• There are severe punishments when rules are broken.
  • There is an emotional disconnection between parent and child, because the parent is not interested in what the child thinks or feels. They are more interested in controlling the behavior of the child and having the child be compliant to their rules.
  • Children are expected to listen to their parents and follow the rules, there are no exceptions. A child that voices their objections will likely be punished for doing so.
  • The parents have high expectations, especially when it comes to compliance of their rules.
  • Parents expect that their child will be obedient and they do not need to explain the “why” of their rules and expectations. Compliance is expected out of sheer obedience, not because the child understands the reasons why the rules are set. Parents do not feel the need to explain why they set their rules.
  • There is a failure to have attached relationships between parent and child because of the overly dominant nature of authoritarian parents and their unwillingness to allow their children to have their own voice or free will.

Authoritarian parents are driven by a belief that they need to control their children. This means controlling their children’s behavior to an extreme. They are inflexible and don’t take into account the child’s desires, emotions, or well-being as being as important to enforcing rules to get the desired outcome. Authoritative parents on the other hand, seek to guide and direct their children instead of control. There is a distinction.

The Problems of Authoritarian Parenting

Authoritarian parenting has many negative consequences to children. Children who are raised in homes with extreme authoritarian parenting are more likely to become dependent on drugs and alcohol, have lower academic performance, and increased mental health issues according to Parenting for Brain.[3] Children who are raised with authoritarian parents are also more likely to have lower self esteem, inability to make decisive choices, and have social skills that are lacking.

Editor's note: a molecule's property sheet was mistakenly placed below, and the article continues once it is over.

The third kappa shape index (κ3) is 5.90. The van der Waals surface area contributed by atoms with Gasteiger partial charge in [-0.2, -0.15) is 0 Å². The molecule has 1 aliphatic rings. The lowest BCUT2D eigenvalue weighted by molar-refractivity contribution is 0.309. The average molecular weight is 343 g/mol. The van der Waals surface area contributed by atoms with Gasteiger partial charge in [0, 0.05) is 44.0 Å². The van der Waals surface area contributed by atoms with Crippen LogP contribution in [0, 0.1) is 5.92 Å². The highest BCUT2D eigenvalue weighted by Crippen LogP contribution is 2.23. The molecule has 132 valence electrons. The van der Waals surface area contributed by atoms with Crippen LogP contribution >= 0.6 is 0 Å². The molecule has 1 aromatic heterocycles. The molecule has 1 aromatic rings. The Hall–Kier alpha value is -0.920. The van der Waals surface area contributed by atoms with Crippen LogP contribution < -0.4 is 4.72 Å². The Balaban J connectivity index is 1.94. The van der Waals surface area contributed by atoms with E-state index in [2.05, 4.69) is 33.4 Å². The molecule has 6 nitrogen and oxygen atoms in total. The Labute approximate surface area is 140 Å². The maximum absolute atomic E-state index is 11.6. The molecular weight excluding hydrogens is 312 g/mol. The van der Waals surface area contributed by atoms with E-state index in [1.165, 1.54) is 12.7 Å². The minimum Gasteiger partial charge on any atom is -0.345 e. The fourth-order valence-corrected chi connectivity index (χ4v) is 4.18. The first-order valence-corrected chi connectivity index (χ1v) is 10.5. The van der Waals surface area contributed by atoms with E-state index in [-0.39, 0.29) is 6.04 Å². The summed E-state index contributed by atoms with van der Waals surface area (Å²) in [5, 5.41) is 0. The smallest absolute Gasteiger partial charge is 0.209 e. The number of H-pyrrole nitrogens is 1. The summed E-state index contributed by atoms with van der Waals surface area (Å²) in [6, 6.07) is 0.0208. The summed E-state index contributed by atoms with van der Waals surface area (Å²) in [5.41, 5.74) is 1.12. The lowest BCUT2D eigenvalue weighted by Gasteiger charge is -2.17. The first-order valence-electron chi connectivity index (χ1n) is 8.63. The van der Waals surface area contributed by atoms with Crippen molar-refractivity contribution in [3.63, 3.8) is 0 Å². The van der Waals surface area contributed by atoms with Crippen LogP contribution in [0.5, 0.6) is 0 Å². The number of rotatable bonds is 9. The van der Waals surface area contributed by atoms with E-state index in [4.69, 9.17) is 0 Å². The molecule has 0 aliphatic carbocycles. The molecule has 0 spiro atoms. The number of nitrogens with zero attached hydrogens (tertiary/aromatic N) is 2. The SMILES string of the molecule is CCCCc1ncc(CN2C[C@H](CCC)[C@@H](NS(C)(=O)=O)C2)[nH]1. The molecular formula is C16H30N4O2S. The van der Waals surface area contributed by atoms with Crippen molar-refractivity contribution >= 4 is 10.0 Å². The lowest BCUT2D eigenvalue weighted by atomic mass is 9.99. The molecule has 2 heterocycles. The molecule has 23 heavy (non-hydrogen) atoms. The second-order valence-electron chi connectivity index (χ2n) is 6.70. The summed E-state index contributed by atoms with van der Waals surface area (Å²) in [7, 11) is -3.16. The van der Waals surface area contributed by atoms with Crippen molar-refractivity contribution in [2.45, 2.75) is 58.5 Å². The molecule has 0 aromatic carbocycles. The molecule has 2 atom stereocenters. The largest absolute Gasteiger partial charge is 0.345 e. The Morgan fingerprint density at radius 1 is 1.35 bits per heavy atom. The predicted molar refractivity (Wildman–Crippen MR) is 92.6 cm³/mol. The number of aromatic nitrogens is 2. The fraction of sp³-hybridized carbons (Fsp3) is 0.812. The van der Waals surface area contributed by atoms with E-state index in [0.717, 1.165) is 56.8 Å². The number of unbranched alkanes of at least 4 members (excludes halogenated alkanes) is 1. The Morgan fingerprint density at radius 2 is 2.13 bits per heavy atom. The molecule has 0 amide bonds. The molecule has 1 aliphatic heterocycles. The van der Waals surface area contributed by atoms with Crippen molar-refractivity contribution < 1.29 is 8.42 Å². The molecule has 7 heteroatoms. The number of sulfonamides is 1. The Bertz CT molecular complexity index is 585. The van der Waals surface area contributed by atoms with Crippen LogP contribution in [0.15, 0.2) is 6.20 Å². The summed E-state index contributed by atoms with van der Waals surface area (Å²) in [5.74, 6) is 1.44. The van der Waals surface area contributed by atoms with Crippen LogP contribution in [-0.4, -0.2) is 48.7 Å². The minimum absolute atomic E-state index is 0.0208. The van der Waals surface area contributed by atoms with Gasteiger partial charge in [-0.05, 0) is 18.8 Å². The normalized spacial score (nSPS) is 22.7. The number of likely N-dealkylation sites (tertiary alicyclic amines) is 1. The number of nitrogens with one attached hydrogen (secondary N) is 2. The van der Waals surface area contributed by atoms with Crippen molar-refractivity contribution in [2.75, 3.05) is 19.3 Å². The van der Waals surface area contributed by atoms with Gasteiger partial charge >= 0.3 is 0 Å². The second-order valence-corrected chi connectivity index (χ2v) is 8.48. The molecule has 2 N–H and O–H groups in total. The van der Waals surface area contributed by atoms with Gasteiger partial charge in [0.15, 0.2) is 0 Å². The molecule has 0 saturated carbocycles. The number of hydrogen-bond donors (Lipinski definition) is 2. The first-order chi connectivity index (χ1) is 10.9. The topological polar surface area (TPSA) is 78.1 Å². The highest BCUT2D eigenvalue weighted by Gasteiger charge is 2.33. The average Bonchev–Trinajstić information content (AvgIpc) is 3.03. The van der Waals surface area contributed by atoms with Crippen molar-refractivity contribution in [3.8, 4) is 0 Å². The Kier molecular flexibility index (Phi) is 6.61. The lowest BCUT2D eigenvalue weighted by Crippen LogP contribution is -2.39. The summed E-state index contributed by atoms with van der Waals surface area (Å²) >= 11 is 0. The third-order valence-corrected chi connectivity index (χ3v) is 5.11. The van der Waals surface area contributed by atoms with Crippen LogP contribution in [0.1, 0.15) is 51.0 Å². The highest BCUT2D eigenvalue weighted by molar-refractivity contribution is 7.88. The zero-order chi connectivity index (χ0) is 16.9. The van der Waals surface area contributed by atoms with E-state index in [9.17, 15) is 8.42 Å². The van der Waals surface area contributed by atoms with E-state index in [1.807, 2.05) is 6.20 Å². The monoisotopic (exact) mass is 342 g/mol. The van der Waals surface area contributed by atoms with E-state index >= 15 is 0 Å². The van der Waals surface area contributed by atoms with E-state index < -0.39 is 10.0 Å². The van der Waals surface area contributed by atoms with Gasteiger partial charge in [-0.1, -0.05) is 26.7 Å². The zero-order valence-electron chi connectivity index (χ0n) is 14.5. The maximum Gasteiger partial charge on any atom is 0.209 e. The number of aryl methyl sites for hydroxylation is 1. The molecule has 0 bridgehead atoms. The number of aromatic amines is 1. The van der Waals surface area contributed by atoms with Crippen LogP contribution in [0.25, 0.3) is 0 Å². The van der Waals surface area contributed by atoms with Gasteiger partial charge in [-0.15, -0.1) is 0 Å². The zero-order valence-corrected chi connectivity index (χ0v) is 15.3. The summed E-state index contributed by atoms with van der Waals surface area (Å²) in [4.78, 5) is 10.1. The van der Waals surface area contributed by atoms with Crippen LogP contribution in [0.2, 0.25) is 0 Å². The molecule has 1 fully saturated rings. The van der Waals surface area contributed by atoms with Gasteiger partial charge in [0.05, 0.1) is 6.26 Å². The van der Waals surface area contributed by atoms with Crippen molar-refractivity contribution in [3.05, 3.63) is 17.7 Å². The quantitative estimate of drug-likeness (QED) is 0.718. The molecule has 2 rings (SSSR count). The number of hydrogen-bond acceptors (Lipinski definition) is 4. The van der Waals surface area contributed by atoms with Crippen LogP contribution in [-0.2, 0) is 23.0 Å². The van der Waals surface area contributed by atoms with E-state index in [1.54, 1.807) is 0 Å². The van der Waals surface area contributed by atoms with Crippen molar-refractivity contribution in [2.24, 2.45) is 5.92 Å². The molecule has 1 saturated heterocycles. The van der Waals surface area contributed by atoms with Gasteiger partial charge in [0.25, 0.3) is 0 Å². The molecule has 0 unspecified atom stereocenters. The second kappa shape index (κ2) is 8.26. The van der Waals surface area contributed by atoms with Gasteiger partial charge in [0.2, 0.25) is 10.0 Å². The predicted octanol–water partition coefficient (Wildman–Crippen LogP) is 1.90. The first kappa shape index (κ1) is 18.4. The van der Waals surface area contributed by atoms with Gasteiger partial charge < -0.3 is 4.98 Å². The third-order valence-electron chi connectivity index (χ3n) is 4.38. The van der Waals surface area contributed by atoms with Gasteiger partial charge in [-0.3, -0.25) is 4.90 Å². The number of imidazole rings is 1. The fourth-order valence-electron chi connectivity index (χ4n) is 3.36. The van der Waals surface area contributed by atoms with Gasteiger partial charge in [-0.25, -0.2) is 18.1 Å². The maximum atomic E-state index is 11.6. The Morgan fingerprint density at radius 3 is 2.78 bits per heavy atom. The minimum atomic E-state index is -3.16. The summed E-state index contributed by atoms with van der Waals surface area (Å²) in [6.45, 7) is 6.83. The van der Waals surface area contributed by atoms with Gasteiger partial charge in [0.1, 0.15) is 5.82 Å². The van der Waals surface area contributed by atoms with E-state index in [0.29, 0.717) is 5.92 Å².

When a child is raised to be taught day in and day out that their voice does not matter, then that child will likely be ingrained with that belief. They will not value their own opinions because they have been taught that what they think does not matter and is of no value. This leads to poor self-esteem and low self-worth.

If a child doesn’t believe that their thoughts matter, then what they think about themselves overall is going to be affected. They will not think highly of themselves or believe that what they think, say, or do is of value. This will contribute to low self-esteem long term.

Social skills will suffer because a child who comes from an authoritarian home will be trained to believe that nobody wants to hear their opinion and that relationships are based on compliance.

For example, Judy is raised in an authoritarian home. She is now 18 years old and has her first boyfriend. Anytime that he asks something of her, even if she internally disagrees, she feels that she is supposed to comply and do what he says in order for him to like her and continue wanting to be with her.

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He wants to have sex. She does not feel that she is ready, but she will not voice this to her boyfriend because she doesn’t think that her opinion will matter or that he will want to listen to what she is feeling. She goes along with sex in their relationship to be compliant. She doesn’t want to be punished by disagreeing with not having sex. He says that they are ready for that next step in the relationship and she fears that the consequence of saying no would be that he ends the relationship.